About our Mortgage Rate Tables: The above mortgage loan information is provided to, or obtained by, Bankrate. Some lenders provide their mortgage loan terms to Bankrate for advertising purposes and Bankrate receives compensation from those advertisers (our “Advertisers”). Other lenders’ terms are gathered by Bankrate through its own research of available mortgage loan terms and that information is displayed in our rate table for applicable criteria. In the above table, an Advertiser listing can be identified and distinguished from other listings because it includes a “Next” button that can be used to click-through to the Advertiser’s own website or a phone number for the Advertiser.

Availability of Advertised Terms: Each Advertiser is responsible for the accuracy and availability of its own advertised terms. Bankrate cannot guaranty the accuracy or availability of any loan term shown above. However, Bankrate attempts to verify the accuracy and availability of the advertised terms through its quality assurance process and requires Advertisers to agree to our Terms and Conditions and to adhere to our Quality Control Program. Click here for rate criteria by loan product.

Loan Terms for Bankrate.com Customers: Advertisers may have different loan terms on their own website from those advertised through Bankrate.com. To receive the Bankrate.com rate, you must identify yourself to the Advertiser as a Bankrate.com customer. This will typically be done by phone so you should look for the Advertiser’s phone number when you click-through to their website. In addition, credit unions may require membership.

Loans Above $424,100 May Have Different Loan Terms: If you are seeking a loan for more than $424,100, lenders in certain locations may be able to provide terms that are different from those shown in the table above. You should confirm your terms with the lender for your requested loan amount.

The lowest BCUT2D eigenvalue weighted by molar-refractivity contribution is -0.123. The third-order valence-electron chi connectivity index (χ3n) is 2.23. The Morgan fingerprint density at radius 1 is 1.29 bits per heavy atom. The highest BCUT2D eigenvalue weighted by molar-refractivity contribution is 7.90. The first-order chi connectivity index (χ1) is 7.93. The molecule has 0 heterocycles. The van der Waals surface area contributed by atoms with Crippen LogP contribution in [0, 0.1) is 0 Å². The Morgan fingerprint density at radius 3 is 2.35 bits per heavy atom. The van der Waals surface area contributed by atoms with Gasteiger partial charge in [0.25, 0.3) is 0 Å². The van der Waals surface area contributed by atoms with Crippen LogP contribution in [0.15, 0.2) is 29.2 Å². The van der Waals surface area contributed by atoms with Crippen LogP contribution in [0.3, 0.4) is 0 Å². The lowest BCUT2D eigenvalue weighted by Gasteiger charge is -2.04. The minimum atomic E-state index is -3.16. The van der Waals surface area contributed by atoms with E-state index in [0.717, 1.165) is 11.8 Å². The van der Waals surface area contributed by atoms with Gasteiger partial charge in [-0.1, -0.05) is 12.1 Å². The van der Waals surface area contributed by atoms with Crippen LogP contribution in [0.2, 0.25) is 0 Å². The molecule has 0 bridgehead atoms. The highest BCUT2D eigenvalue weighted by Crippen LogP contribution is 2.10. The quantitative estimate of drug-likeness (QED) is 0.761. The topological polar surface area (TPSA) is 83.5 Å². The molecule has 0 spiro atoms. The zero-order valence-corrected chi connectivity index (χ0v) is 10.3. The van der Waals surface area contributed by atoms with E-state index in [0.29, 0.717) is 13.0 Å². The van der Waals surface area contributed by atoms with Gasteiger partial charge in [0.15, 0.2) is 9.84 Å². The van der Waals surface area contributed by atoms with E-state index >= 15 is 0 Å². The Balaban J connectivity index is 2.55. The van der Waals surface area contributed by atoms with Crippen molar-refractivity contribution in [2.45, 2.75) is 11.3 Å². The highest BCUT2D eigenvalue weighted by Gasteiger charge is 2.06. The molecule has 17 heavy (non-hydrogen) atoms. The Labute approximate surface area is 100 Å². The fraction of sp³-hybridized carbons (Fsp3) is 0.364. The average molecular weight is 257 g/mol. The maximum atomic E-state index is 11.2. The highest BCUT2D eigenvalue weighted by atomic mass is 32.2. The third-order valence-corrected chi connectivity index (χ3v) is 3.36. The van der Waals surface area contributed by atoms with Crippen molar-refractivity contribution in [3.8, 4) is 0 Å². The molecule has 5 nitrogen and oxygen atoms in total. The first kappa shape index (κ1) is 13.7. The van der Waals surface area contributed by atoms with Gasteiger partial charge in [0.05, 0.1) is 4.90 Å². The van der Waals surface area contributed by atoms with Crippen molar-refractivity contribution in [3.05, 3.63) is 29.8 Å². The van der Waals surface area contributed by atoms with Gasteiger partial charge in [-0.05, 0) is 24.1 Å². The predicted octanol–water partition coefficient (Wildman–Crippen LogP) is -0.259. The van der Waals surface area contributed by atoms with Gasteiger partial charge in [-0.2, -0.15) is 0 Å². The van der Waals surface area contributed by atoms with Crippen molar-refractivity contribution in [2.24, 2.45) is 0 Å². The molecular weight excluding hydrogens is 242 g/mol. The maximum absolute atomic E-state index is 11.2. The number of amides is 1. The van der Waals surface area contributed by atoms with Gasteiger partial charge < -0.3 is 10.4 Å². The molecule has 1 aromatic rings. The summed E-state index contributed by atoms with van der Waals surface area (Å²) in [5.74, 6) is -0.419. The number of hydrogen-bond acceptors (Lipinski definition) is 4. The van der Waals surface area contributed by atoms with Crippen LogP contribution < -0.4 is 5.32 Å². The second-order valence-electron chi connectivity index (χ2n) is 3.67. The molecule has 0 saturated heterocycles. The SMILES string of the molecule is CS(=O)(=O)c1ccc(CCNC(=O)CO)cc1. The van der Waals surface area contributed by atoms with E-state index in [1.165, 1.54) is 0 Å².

Taxes and Insurance Excluded from Loan Terms: The loan terms (APR and Payment examples) shown above do not include amounts for taxes or insurance premiums. Your monthly payment amount will be greater if taxes and insurance premiums are included.

Consumer Satisfaction: If you have used Bankrate.com and have not received the advertised loan terms or otherwise been dissatisfied with your experience with any Advertiser, we want to hear from you. Please click here to provide your comments to Bankrate Quality Control.

Mortgage Calculator Help

Using an online mortgage calculator can help you quickly and accurately predict your monthly mortgage payment with just a few pieces of information. It can also show you the total amount of interest you’ll pay over the life of your mortgage. To use this calculator, you’ll need the following information:

The dollar amount you expect to pay for a home.

The down payment is money you give to the home’s seller. At least 20% down typically lets you avoid mortgage insurance.

If you’re getting a mortgage to buy a new home, you can find this number by subtracting your down payment from the home’s price. If you’re refinancing, this number will be the outstanding balance on your mortgage.

Mortgage Term (Years)